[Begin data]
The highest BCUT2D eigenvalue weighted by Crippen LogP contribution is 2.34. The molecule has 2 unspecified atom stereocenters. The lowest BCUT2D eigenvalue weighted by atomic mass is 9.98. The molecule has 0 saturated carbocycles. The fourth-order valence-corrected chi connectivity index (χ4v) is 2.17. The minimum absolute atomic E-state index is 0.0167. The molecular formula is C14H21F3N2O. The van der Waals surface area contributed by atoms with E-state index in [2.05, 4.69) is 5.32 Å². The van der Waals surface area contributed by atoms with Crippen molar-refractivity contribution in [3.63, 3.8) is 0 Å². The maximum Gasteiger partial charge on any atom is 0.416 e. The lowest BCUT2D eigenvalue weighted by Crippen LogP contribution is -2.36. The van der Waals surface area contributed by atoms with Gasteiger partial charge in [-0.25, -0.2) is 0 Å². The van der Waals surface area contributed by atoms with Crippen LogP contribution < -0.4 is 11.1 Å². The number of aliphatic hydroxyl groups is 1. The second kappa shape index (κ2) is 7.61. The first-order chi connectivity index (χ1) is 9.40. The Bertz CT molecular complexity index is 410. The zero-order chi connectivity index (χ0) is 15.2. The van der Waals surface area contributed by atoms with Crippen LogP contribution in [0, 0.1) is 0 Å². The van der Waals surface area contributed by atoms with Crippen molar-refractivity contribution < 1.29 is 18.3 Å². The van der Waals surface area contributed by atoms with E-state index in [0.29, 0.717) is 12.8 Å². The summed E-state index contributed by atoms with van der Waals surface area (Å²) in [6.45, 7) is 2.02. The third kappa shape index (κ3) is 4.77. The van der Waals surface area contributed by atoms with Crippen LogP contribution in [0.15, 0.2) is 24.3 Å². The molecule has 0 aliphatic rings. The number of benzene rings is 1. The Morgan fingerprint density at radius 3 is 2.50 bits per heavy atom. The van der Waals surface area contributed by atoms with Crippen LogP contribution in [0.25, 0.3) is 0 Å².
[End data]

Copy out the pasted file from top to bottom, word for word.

The highest BCUT2D eigenvalue weighted by Crippen LogP contribution is 2.34. The molecule has 2 unspecified atom stereocenters. The lowest BCUT2D eigenvalue weighted by atomic mass is 9.98. The molecule has 0 saturated carbocycles. The fourth-order valence-corrected chi connectivity index (χ4v) is 2.17. The minimum absolute atomic E-state index is 0.0167. The molecular formula is C14H21F3N2O. The van der Waals surface area contributed by atoms with E-state index in [2.05, 4.69) is 5.32 Å². The van der Waals surface area contributed by atoms with Crippen molar-refractivity contribution in [3.63, 3.8) is 0 Å². The maximum Gasteiger partial charge on any atom is 0.416 e. The lowest BCUT2D eigenvalue weighted by Crippen LogP contribution is -2.36. The van der Waals surface area contributed by atoms with Gasteiger partial charge in [-0.25, -0.2) is 0 Å². The van der Waals surface area contributed by atoms with Crippen LogP contribution < -0.4 is 11.1 Å². The number of aliphatic hydroxyl groups is 1. The second kappa shape index (κ2) is 7.61. The first-order chi connectivity index (χ1) is 9.40. The Bertz CT molecular complexity index is 410. The zero-order chi connectivity index (χ0) is 15.2. The van der Waals surface area contributed by atoms with Crippen LogP contribution in [0, 0.1) is 0 Å². The van der Waals surface area contributed by atoms with Crippen molar-refractivity contribution < 1.29 is 18.3 Å². The van der Waals surface area contributed by atoms with E-state index in [0.29, 0.717) is 12.8 Å². The summed E-state index contributed by atoms with van der Waals surface area (Å²) in [6.45, 7) is 2.02. The third kappa shape index (κ3) is 4.77. The van der Waals surface area contributed by atoms with Crippen LogP contribution in [0.15, 0.2) is 24.3 Å². The molecule has 0 aliphatic rings. The number of benzene rings is 1. The Morgan fingerprint density at radius 3 is 2.50 bits per heavy atom. The van der Waals surface area contributed by atoms with Crippen LogP contribution in [0.25, 0.3) is 0 Å².